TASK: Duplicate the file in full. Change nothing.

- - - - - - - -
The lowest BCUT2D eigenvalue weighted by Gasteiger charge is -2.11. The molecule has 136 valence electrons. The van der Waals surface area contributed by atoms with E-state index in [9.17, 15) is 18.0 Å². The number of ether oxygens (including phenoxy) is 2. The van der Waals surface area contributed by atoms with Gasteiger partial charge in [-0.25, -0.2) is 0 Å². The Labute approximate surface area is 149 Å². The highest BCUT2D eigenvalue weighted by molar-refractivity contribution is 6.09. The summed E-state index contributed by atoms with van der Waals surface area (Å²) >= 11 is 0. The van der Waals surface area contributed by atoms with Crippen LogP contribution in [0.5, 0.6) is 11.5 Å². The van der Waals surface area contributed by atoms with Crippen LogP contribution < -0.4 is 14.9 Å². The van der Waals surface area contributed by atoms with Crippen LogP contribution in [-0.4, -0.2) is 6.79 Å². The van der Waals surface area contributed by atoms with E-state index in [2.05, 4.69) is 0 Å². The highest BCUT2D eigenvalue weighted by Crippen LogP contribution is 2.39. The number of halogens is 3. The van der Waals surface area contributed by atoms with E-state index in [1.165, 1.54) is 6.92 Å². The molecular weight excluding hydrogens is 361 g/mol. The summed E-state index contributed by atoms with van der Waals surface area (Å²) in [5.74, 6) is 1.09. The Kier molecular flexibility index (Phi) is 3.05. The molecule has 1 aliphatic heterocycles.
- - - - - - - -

The lowest BCUT2D eigenvalue weighted by Gasteiger charge is -2.11. The molecule has 136 valence electrons. The van der Waals surface area contributed by atoms with E-state index in [9.17, 15) is 18.0 Å². The number of ether oxygens (including phenoxy) is 2. The van der Waals surface area contributed by atoms with Gasteiger partial charge in [-0.25, -0.2) is 0 Å². The Labute approximate surface area is 149 Å². The highest BCUT2D eigenvalue weighted by molar-refractivity contribution is 6.09. The summed E-state index contributed by atoms with van der Waals surface area (Å²) >= 11 is 0. The van der Waals surface area contributed by atoms with Crippen LogP contribution in [0.5, 0.6) is 11.5 Å². The van der Waals surface area contributed by atoms with Crippen LogP contribution < -0.4 is 14.9 Å². The van der Waals surface area contributed by atoms with Crippen LogP contribution in [-0.4, -0.2) is 6.79 Å². The van der Waals surface area contributed by atoms with E-state index in [2.05, 4.69) is 0 Å². The highest BCUT2D eigenvalue weighted by Crippen LogP contribution is 2.39. The number of halogens is 3. The van der Waals surface area contributed by atoms with E-state index in [1.165, 1.54) is 6.92 Å². The molecular weight excluding hydrogens is 361 g/mol. The summed E-state index contributed by atoms with van der Waals surface area (Å²) in [5.74, 6) is 1.09. The Kier molecular flexibility index (Phi) is 3.05. The molecule has 1 aliphatic heterocycles.